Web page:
Wonder Woman Herself:
I thought that Wonder Woman/Diana was a likeable character. Although I could not relate to her, owing to the fact that she was too powerful, beautiful, and intelligent to be realistic, she was not an off-putting super hero. She spoke her mind. She wore what she wanted to wear. She criticized or mocked social norms. She showed compassion and struggled to understand the world and make things better. She was generally much easier to like than Bruce Wayne or Superman.
Although she fell in love in the film, this did not make me want to barf in my mouth. It wasn’t really sappy. Her love interest died trying to destroy the gas bombs en route to London. I didn’t think that Steve Trevor was particularly interesting or compelling. I also find it a bit annoying that Diana ends up falling in love with the first guy she meets, even though she says that the Amazons have concluded that men aren’t necessary for pleasure. It would be interesting if she was portrayed as a bisexual character. Instead, the movie plays it safe, making her monogamous and heterosexual.
As for Gal Gadot, she is certainly beautiful as an actress…but politically ugly in her support of Israel’s occupation of Palestine. She served in the Israeli Defense Force (which adult Israelis must do unless they consciously object) and supported Israel’s 2014 assault on Gaza, which killed over 2000 mostly civilian Palestinians. In protest of her overt pro-Zionism, Wonder Woman has been banned in Lebanon, Tunisia, and Qatar. The film itself does not explicitly take up the issue of Israel, although the British took control of Palestine after WWI and the collapse of the Ottoman Empire. Wonder Woman does fight alongside the British against the Ottomans and Germans. So, in a very subtle way she plays a role in shaping the future of Palestine in the film.
A final point I will make is on the lesson learned from Ares in the film. The film leads the audience and Wonder Woman to believe that General Ludendorff is the human guise that Ares has taken. At the end of the film, he is unceremoniously killed by Wonder Woman. It turns out that he was just an ordinary guy! The real Ares is Sir Patrick Morgan, a mustached British man who sought armistice. This is disappointing. He is not at all imposing. He has a silly, ginger colored mustache and the physique of a scarecrow. Even when he dons a giant, dark suit of armor….he still has that awful mustache. Perhaps he represents the grotesque power of men in patriarchy.
He is not at all villainous looking. He looks like he could be Ron Weasley’s father (though he played Remus Lupin). He is thin…very white…mustached…ginger haired (no offense to redheads) and British. Nothing about him is imposing or particularly evil looking. Even when he transforms into Ares in Armor, he looks like a scrawny guy in a giant metal suit. He floats in the air and shoots lightning from his hands. All the while he looks ridiculously weak.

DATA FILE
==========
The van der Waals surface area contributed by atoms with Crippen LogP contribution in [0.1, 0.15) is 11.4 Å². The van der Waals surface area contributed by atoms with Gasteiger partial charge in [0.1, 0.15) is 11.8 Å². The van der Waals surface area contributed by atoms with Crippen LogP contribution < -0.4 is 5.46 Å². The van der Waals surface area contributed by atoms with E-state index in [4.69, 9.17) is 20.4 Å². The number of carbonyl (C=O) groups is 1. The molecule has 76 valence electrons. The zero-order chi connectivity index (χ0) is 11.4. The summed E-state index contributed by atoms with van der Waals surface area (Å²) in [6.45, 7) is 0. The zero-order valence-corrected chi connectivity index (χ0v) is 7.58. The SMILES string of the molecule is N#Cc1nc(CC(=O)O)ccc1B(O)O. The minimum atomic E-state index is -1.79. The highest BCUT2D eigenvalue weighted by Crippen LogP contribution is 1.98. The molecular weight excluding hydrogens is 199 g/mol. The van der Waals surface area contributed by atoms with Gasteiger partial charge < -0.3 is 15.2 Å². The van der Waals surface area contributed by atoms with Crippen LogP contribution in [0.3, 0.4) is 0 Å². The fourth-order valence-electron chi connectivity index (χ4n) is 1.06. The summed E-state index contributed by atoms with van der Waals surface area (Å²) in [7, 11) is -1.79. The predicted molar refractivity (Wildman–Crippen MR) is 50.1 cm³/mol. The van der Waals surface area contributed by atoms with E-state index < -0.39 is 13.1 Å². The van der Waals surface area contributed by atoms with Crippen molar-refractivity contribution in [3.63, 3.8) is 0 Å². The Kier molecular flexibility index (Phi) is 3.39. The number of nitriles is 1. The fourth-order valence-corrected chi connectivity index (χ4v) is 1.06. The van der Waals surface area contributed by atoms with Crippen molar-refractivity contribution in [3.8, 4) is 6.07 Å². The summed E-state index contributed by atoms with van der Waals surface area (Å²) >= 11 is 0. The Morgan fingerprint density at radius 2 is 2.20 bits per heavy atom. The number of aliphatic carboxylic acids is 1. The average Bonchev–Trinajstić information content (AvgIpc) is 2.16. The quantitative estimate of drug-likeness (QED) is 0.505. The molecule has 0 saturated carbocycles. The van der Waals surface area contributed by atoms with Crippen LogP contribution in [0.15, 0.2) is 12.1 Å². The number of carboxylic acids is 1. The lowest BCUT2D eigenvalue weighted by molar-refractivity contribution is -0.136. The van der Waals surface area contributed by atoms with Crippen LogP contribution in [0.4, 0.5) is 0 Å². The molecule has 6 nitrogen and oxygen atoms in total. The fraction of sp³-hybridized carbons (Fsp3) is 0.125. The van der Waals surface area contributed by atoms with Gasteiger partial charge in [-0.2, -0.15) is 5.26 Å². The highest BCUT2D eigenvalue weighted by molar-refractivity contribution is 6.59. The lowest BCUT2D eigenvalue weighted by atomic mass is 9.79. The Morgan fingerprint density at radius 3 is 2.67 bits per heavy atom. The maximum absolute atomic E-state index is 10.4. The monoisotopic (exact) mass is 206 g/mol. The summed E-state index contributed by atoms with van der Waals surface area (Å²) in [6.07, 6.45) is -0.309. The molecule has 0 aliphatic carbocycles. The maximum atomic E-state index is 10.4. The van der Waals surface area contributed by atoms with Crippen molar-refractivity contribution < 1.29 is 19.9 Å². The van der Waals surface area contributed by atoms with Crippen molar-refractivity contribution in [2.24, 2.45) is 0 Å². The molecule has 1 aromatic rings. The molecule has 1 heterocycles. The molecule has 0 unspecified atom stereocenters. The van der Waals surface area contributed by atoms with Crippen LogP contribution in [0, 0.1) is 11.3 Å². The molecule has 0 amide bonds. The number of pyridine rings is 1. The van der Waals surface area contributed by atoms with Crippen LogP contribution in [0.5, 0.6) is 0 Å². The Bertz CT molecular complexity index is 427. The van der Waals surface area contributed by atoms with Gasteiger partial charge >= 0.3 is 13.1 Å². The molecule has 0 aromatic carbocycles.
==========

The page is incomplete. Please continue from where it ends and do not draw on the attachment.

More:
In the end, maybe this was a good casting choice. In order to be Wonder Woman, a woman must speak 195 languages, leave her homeland, train with Amazons, be gorgeous, and the daughter of a God. In order to be Ares, you can be some pasty, thin British dude. Most women are not Wonder Woman. So, they are oppressed. Only by being so astonishingly exceptional can Wonder Woman defy social norms and overcome the limits that women face. As for Ares…he just has to be some dude who works his way into the Imperial War Cabinet. He is far from the most clever, charismatic, attractive, compelling villain. He’s a forgettable white guy. Well, he is memorable for his mustache.
There you go! That’s what I thought of Wonder Woman. Now, I am sure there is more to say or something that I forgot, but I think I hit on the main points. Despite this critique, I actually did find the movie enjoyable. It was better than I had anticipated and pretty good for a DC movie. Obviously the movie could have been improved upon, but if movies were made to suit my taste, Wonder Woman would have fought with the Red Army and fallen in love with a loaf of rye bread that slightly resembles a human face (maybe it could become her sidekick…Wonder Bread). Her love interest would represent the isolation and misery that are romantic attachments in an indifferent universe full of temporary things. My brother said that my version of the film would feature a 45 minute pre-movie documentary about the historical locations used in the film and the characters would debate things like cultural appropriation. So, take what I say with a grain of salt or …a few crumbs of rye bread and feminism.